Decked out in black bow tie, dress shirt, and worn leather jacket, Ben Barnes regularly greets commuters at the 16th and Mission BART station with his sweeping violin melodies.
“I’m a performer,” said the 52-year-old musician. “What brings me out here is playing in front of an audience, in front of people.”
Across his decades-long career, Barnes has played rock festivals, written hundreds of songs, and busked all over the city. Despite his struggles with bipolar disorder, he continues to create new art and music. Just this week, he was awarded a $20,000 grant by the San Francisco Arts Commission to put on a series of concerts in the Fall.
And now, he is even throwing his hat in the ring for the 2024 mayoral race.
“I don’t expect to win,” said Barnes. “It just seems the right time now for me to try it.” He hopes to campaign on a platform of elevating the arts and destigmatizing mental illness.
“My vision for San Francisco is to create an unparalleled arts and business mecca that showcases the best of what our city has to offer,” reads a campaign statement on his website. “Picture a city with sparkling clean streets and a skyline that takes your breath away, where every pothole is filled, and the Golden Gate Bridge is a majestic backdrop to all that we do.”
“Together, we can create a city that is not only beautiful, but also welcoming and inclusive to all.”
Music has been the driving force in Barnes’ life since he was five years old, when he began traveling up and down the West Coast to gigs with his parents. His father, David, played the guitar for gas money. His mother, Lillian, was an artist who sold her paintings on the road.
“We lived in a big blue school bus,” said Barnes. “My dad fixed it up with bunk beds and a wood stove. It was like the Partridge Family.”
But their nomadic life was hardly idyllic. His mother suffered from schizophrenia and the family’s travels were punctuated by “a lot of fighting,” said Barnes. When he was 10 years old, a court order separated Barnes and his younger brother from their mother.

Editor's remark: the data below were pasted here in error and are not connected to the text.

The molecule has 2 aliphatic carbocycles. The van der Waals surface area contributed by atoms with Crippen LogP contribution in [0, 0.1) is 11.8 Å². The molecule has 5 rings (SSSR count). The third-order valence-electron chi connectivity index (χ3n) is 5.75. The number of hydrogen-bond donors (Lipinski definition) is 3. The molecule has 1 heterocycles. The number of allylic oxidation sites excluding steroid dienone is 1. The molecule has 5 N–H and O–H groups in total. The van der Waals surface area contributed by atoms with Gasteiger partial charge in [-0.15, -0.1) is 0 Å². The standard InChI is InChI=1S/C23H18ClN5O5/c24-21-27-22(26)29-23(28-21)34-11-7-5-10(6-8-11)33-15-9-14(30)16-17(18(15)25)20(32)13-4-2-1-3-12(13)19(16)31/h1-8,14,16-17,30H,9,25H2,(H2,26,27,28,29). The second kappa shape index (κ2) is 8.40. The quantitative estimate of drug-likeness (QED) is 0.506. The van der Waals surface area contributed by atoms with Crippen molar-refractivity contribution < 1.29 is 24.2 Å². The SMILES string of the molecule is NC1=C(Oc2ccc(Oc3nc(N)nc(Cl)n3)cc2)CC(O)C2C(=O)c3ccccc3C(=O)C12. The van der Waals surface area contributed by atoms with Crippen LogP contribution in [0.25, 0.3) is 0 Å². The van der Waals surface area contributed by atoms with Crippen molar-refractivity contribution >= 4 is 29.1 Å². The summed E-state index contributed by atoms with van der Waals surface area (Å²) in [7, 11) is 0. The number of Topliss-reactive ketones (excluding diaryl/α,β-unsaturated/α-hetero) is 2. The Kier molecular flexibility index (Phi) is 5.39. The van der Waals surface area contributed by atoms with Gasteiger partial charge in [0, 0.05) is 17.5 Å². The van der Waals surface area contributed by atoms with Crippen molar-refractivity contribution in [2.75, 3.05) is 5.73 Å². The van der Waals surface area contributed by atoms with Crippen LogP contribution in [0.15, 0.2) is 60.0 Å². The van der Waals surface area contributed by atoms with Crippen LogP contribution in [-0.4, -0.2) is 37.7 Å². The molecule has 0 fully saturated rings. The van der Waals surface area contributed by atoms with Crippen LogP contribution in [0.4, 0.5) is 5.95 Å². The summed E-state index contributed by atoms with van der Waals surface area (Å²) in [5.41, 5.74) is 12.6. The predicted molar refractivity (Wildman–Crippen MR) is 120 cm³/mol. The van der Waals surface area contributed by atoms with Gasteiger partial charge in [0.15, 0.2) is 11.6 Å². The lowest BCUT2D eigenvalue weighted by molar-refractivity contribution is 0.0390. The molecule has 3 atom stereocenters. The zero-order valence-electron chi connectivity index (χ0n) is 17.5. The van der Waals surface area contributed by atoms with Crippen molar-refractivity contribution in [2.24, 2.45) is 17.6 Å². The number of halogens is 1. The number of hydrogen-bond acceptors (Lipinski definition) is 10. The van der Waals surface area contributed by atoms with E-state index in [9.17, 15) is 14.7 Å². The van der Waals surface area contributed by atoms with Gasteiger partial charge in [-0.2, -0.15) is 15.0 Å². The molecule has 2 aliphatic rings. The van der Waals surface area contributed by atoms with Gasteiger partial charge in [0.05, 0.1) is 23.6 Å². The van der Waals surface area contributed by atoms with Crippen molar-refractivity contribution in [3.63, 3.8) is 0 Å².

“I had a really traumatic childhood,” said Barnes. “So I took to playing violin. And it was kind of something that kept me on track.”
After playing in the orchestra at Corvallis High School in Oregon — “go Spartans!” — Barnes studied violin at the San Francisco Conservatory, where he was taught by renowned musician Sherry Kloss. Kloss was a student of Jascha Heifetz, who is widely regarded as one of the greatest violinists of the 20th century.
At the conservatory, Barnes came to love composers like Bartok, Brahms and Berg. Bach and Beethoven were two of his favorites, so much so that he ultimately got their portraits tattooed on his forearms.
“I didn’t feel that I could get my Bach tattoo until I’d earned it,” said Barnes. “So I learned all the cello suites and all the sonatas, all the partitas. I had them all memorized for a while.”
Barnes is an omnivorous music lover, playing jazz and rock as much as classical concertos: “I’ll listen to, or play, anything. I’m a slut,” Barnes laughed. “It depends on the day.”
In the early nineties, he formed the alt-rock band Deadweight with a couple of friends. Sam Bass played electric cello, Paulo Baldi played drums, and Barnes was the group’s charismatic front man on electric violin and vocals. A critic writing for the SF Weekly likened the band’s sound to Eastern European songs “sung in the back of a big rig driven across tornado country by the ghost of the Marlboro Man.”
“We did a lot of touring, and went to the Fuji Rock Festival,” said Barnes. “We played with George Clinton, we played with DJ Disc, Dead Prez, The Coup.”
Mental illness has been a struggle for Barnes throughout his life. He had his first bipolar episode in 1996: “I ended up on the streets for a few months. I had to get everything worked out again.” Even while playing big gigs and “living like a rock star,” Barnes went through cycles of homelessness and money problems, he said.
Barnes hit his lowest ebb in 2007. A manic episode led him to believe that he was an undercover police officer and that his family was in danger from mobsters. In the grips of paranoia, he said, he flung himself in front of a train at Balboa Park station.
Remarkably, he survived and recovered from his injuries — including a severely damaged skull — through a slow and painful program of physical therapy.
These days, Barnes pays the bills by tutoring violin and busking. On a good day, he said, he can earn a hundred dollars playing on the street. Combined with disability checks, he makes enough for his rent-controlled apartment in Ashbury Heights, where he has lived with a roommate since 2019.
Until his mayoral campaign kicks fully into gear and his city-sponsored concerts begin in September, Barnes intends to keep playing music at some of his favorite spots around the city: Outside Atlas Cafe on 20th Street, Arizmendi Bakery in the Sunset — and at the 16th and Mission station.
thank you for the thoughtful and informative article. You’re interview skills are great. I felt totally comfortable giving personal stories and my aspirations.
Ben is the greatest of humans. I have known him for over two decades. He is a musical genius and inspiration.
Ben is a friend of mine, and has been since I met him in the late 90’s. Thank you for telling his story in such a thoughtful manner.
Thank you Drew, I hope you’re having some great design days.